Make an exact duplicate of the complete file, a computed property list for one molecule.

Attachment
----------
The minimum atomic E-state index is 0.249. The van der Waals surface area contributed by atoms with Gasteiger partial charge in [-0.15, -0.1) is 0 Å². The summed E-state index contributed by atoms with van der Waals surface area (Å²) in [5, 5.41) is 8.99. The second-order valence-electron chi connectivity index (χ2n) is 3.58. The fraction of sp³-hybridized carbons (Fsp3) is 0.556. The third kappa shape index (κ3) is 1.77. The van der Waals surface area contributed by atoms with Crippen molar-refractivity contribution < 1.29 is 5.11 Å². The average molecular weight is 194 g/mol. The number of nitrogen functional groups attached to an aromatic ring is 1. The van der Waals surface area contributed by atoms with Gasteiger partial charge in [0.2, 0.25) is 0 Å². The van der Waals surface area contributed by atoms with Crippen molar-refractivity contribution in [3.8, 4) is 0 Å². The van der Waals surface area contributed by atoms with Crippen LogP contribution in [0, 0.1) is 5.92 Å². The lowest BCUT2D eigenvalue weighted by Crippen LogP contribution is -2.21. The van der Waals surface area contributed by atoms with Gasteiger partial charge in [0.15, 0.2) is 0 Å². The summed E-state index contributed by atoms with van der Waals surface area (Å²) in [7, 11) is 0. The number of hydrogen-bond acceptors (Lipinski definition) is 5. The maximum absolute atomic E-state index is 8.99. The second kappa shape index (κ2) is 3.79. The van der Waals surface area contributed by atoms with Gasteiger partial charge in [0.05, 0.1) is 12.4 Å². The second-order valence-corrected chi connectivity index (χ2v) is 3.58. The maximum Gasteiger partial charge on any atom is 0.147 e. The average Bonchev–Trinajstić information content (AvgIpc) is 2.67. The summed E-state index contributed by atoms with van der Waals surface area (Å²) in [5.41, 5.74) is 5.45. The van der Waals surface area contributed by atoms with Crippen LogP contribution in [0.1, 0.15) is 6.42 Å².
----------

The minimum atomic E-state index is 0.249. The van der Waals surface area contributed by atoms with Gasteiger partial charge in [-0.15, -0.1) is 0 Å². The summed E-state index contributed by atoms with van der Waals surface area (Å²) in [5, 5.41) is 8.99. The second-order valence-electron chi connectivity index (χ2n) is 3.58. The fraction of sp³-hybridized carbons (Fsp3) is 0.556. The third kappa shape index (κ3) is 1.77. The van der Waals surface area contributed by atoms with Crippen molar-refractivity contribution < 1.29 is 5.11 Å². The average molecular weight is 194 g/mol. The number of nitrogen functional groups attached to an aromatic ring is 1. The van der Waals surface area contributed by atoms with Gasteiger partial charge in [0.2, 0.25) is 0 Å². The van der Waals surface area contributed by atoms with Crippen molar-refractivity contribution in [3.8, 4) is 0 Å². The van der Waals surface area contributed by atoms with Crippen LogP contribution in [0, 0.1) is 5.92 Å². The lowest BCUT2D eigenvalue weighted by Crippen LogP contribution is -2.21. The van der Waals surface area contributed by atoms with Gasteiger partial charge in [0.15, 0.2) is 0 Å². The summed E-state index contributed by atoms with van der Waals surface area (Å²) in [7, 11) is 0. The number of hydrogen-bond acceptors (Lipinski definition) is 5. The maximum absolute atomic E-state index is 8.99. The second kappa shape index (κ2) is 3.79. The van der Waals surface area contributed by atoms with Gasteiger partial charge in [0.05, 0.1) is 12.4 Å². The second-order valence-corrected chi connectivity index (χ2v) is 3.58. The maximum Gasteiger partial charge on any atom is 0.147 e. The average Bonchev–Trinajstić information content (AvgIpc) is 2.67. The summed E-state index contributed by atoms with van der Waals surface area (Å²) in [5.41, 5.74) is 5.45. The van der Waals surface area contributed by atoms with Crippen LogP contribution in [0.1, 0.15) is 6.42 Å².